There would be no engraved invitations to watch the apocalypse from some safe cosmic balcony. When the Sleeper finally awoke, when its mystical dreams no longer served to sustain the very existence of M'jallanish space, Frane expected to wink out of existence along with everything else within at least a hundred pars'x -- just as the ancient His'lant physicist-priests had foretold.
An alarm whooped loudly at that moment, startling Frane out of his doleful reverie. Nozomi jumped high at the sound, her tail and bare feet instinctively grabbing purchase on one of the control room's ceiling-mounted gangways.
"Frane!" said Lofi, an unusual urgency underlying her customarily even, synthetic voice. "I am detecting several ships, closing rapidly on the energy cloud. They are headed straight for us."
A knot of apprehension began to form in Frane's stomach. "What kind of ships?"
"Neyel military, cylindrical configuration. They're warning us to stand down, and to prepare to be teleported aboard their flagship." Lofi turned an eyestalk directly toward him. "They're asking for you specifically, Frane."
The knot in Frane's belly suddenly tightened like an ancient slavecatcher's noose. He could think of only one military officer who would have asked for him by name.
"Bring the male Neyel prisoner directly to me," Drech'tor Gherran said, his eyes remaining fixed upon the strange phenomenon that covered his main control room's central viewer. He glanced away from the coruscating cloud, looking down at the bracelet of exotic shells and stones and fabric that adorned his left wrist.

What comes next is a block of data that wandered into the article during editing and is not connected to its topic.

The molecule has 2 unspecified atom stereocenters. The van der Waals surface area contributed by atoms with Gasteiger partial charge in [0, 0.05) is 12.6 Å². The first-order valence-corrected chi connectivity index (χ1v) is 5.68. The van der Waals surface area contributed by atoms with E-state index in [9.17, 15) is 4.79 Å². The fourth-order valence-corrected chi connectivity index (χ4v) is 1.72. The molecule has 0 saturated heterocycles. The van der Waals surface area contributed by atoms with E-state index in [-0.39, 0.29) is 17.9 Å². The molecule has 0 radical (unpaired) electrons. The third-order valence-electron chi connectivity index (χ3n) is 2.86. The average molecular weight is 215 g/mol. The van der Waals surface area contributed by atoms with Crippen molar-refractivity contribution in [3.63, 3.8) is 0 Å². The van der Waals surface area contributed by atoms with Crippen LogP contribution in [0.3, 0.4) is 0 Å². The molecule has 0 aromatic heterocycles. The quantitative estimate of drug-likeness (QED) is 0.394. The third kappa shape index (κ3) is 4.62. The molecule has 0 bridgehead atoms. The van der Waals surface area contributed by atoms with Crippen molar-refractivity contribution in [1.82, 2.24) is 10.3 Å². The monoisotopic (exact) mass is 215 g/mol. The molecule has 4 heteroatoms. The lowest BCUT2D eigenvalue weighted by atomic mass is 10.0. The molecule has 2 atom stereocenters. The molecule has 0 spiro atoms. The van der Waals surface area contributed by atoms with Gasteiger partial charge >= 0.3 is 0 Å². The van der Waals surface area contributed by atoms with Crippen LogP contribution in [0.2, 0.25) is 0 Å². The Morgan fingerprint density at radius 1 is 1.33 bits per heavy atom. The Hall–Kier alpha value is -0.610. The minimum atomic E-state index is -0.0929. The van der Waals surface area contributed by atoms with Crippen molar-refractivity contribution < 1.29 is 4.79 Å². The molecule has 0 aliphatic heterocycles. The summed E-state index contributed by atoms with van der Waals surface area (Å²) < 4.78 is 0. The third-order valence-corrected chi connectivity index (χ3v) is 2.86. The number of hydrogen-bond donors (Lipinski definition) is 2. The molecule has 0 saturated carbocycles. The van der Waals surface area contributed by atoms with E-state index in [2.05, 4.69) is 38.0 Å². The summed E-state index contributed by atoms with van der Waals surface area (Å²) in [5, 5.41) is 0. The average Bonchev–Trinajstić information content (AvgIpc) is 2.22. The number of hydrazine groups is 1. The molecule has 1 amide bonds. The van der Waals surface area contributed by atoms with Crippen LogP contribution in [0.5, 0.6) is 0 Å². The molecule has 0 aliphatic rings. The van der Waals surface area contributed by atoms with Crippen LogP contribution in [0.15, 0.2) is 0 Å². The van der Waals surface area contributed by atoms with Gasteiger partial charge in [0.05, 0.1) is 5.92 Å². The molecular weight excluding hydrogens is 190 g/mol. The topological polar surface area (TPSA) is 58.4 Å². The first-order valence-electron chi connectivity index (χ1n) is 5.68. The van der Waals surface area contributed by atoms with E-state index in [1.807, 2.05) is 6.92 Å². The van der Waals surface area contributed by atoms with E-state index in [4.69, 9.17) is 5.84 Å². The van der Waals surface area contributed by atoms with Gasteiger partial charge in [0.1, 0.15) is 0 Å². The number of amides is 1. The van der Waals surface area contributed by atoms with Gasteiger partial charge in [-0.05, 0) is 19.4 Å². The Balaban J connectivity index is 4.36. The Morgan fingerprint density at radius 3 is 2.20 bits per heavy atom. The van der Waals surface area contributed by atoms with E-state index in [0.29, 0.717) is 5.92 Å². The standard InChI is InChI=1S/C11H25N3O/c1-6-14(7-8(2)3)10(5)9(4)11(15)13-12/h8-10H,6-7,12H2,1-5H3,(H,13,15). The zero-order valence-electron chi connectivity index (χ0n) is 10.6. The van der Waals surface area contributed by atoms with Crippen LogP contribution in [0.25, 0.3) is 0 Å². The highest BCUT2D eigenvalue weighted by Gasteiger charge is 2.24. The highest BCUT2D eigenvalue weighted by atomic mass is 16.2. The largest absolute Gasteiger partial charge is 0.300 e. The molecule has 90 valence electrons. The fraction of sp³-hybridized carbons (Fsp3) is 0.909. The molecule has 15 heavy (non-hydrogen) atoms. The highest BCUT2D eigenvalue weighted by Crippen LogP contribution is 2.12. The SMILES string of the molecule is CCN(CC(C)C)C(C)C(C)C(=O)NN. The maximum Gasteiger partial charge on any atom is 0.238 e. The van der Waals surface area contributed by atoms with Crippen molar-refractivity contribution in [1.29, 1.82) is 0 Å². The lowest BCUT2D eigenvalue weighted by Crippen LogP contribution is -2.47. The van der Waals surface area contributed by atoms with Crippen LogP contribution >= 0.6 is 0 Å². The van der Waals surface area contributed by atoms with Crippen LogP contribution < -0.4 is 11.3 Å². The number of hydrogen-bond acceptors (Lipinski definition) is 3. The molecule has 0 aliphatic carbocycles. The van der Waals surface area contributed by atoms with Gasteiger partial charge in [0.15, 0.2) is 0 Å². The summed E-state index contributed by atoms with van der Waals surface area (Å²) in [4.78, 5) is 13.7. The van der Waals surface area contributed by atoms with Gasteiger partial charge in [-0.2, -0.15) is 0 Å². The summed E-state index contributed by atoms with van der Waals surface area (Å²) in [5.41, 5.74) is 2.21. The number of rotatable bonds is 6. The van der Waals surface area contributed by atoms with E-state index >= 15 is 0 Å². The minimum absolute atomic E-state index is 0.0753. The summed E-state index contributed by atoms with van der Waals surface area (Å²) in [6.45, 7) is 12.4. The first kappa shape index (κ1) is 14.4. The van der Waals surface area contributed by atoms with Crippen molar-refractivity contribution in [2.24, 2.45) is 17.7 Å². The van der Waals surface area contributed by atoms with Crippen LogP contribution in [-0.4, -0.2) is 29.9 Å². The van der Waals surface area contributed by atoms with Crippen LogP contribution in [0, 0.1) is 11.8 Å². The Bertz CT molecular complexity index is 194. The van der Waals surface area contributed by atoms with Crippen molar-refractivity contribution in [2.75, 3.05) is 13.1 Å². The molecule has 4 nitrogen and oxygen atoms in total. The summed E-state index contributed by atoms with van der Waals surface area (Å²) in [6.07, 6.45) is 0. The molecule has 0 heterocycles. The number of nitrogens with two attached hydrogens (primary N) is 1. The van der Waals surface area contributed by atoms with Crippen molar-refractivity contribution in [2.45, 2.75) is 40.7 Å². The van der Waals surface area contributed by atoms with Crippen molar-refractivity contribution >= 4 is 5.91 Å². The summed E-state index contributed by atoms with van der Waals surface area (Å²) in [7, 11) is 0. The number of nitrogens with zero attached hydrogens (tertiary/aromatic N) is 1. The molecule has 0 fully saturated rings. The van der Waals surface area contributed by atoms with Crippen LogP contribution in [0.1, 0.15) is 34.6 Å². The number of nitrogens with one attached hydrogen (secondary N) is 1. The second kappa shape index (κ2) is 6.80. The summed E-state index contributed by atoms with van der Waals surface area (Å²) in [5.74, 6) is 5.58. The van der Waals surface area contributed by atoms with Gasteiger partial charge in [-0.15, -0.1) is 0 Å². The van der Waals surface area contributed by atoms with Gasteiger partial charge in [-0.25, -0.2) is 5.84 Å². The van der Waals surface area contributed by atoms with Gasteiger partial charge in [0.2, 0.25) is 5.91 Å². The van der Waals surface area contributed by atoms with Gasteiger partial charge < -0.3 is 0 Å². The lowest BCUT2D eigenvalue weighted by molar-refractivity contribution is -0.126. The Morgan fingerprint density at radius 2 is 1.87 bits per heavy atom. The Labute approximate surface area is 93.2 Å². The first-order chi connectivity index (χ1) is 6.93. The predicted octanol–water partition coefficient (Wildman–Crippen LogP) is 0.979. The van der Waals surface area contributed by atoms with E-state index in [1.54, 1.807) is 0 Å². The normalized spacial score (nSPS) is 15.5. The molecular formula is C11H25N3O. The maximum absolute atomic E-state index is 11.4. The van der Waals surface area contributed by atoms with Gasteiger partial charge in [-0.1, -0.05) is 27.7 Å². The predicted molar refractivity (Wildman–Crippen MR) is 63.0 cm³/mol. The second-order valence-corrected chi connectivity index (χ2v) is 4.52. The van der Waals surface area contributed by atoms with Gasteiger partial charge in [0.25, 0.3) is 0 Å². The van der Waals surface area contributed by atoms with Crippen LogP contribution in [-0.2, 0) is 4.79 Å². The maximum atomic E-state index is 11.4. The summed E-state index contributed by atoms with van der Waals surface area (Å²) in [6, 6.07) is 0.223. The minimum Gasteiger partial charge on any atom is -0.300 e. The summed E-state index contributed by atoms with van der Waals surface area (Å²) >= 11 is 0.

"And the woman?" replied Harn, his ever-efficient helmrunner and subaltern. If Harn had noticed how distracted Gherran was feeling at the moment, he betrayed no sign of it.
"Leave her in confinement with the indigies," Gherran said, gently caressing the bracelet with the spade-shaped tip of his tail.
Harn looked slightly askance at Gherran's order, but dutifully moved to the communications panel on the opposite side of the control room, where he began carrying out his instructions. Crisply and efficiently, as ever.
Moments later, a pair of black-uniformed Neyel security officers exited the lift tube, a slight, robed figure herded between them, his hands bound behind his back. The guards looked confused at having been told to bring their charge to the ship's sensitive control room.
The prisoner seemed far too calm for someone in such a vulnerable position. But that came as no surprise to Gherran.
"Release his bindings," Gherran said. "Then leave us."
"Sir?" said the senior guard, his eyeshutters opening and closing rapidly in surprise.
The guards hastened to comply, and seconds later had withdrawn from the control room. The handful of instrumentation officers present watched discreetly as the prisoner stepped toward Gherran, rubbing his just-freed wrists as he moved.
"Are you going to interrogate me here, Drech'tor Gherran, right in front of everyone?" the prisoner said in what the drech'tor recognized as a mocking tone. He gestured toward Harn and the other members of the control room crew. Each of them immediately looked away, conspicuously busying themselves at their various consoles.
Gherran pointed toward a hatchway located equidistant between the lift tube and the head. "In my prep chamber. Now."
The prisoner shrugged and did as he was told. After the hatch had closed, ensuring their privacy, the robed detainee turned toward him, the hard gray skin of his mouth turning up slightly at the corners. "Hello, Father," he said, an insufferable irony suffusing his words.